Tuesday, September 30, 2008

Que Sera, Sera

The first time he looked up at me with those happy blue eyes and said, "Mommy, I'm gonna grow up to be an army man," he was probably 3. Without hesitating, I replied, "Of course you are, my brave, sweet boy," even though I knew I was lying. It wasn't going to happen, but it seemed unusually cruel and completely unnecessary to tell him he couldn't. After all, isn't it a parent's job to instill confidence in their children? Help them realize the world is out there for them, the sky's the limit? But what if it isn't? What then? Well, I certainly wasn't going to worry about it right then. Besides, don't all little boys want to be "army men"? Don't most grow out of it? Surely.

Well, the little dream of his remained. And grew. But there was time... No rush to break the news to this smart, funny, gregarious boy that only wanted a normal life. He had enough to deal with. Daily medicine, treatments, doctor visits. It was important to let him know he could be completely normal. Just like everybody else. Even better, in fact.

After all, he runs so fast, swims circles around others, and points his skis down the steepest of slopes without looking back or slowing down. A metaphor for how he has lives each day. He is actively defeating the odds. He can do anything... except the one thing he wants to do. How do I tell him? Does he maybe already know? There's time. He'll grow out of it. 

But then it happened last year. My unstoppable teen was talking on the phone to his girlfriend in a tone I hadn't ever heard. Shocked and maybe slightly panicked. Not scared or worried, but angry and confused. I stood outside his door, listening while my heart slowly sank. He was recounting how some kids at school told him rather matter-of-factly that he was going to die by the time he was 30. It was time to get real.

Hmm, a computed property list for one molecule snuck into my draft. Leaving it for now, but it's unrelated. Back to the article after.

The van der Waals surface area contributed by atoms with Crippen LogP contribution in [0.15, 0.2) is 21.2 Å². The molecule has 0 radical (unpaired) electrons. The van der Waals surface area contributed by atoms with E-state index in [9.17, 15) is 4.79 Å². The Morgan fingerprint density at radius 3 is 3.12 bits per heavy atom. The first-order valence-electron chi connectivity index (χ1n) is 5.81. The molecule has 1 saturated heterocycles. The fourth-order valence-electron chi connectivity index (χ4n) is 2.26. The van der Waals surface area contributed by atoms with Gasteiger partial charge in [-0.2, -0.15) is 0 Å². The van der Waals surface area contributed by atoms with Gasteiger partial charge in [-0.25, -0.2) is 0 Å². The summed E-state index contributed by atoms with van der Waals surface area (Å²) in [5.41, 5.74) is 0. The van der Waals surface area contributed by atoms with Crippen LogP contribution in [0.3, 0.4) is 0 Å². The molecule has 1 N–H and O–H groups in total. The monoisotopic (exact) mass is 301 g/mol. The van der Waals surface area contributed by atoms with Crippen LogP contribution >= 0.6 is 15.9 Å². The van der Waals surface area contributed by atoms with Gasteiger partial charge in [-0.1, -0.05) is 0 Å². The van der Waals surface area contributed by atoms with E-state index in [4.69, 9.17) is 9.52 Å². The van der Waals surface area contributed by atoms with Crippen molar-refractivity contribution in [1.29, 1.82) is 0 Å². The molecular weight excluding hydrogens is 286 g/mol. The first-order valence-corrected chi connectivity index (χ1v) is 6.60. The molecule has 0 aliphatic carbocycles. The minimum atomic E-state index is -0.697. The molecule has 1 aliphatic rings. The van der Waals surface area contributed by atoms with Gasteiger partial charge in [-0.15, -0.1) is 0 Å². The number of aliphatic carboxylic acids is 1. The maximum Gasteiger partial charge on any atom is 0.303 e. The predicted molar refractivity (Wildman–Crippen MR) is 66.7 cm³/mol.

Don't get me wrong... my son has known about his disease since before he even knew what a disease really was. I have been upfront, direct, and completely honest with him. Of course I have put my hopeful, positive spin on it because that is what gets me out of bed and keeps me sane. And it is what will keep him healthy until a cure is found. But it is also what has perpetuated the one lie (or conspicuous omission, if you will) that has to finally be confronted. 

He won't die by the time he is 30. He will do more and live longer than most that share that pesky mutated gene, DeltaF508. However... He can't join the Army. Or the Coast Guard. Or, while we're at it, the Peace Corps. And he certainly can't be a firefighter... his lungs would never last.

He has taken the news well. He certainly is mad and finds the situation completely unfair and illogical. But slowly, he has grown to accept it. He's started to look into other careers... trying to reshape his dream. He still brings it up, the unfairness of it all. And all I can do is agree and tell him what a great policeman he will be. Or teacher. Or doctor. He can be anything he wants to be. Almost. 

14 comments:

Girl Friday said...

Amazing. You are amazing. I'm ohsoglad I found you again.

Jay @halftime lessons said...

I take it back...I thought of something to say.

Thanks.

Jay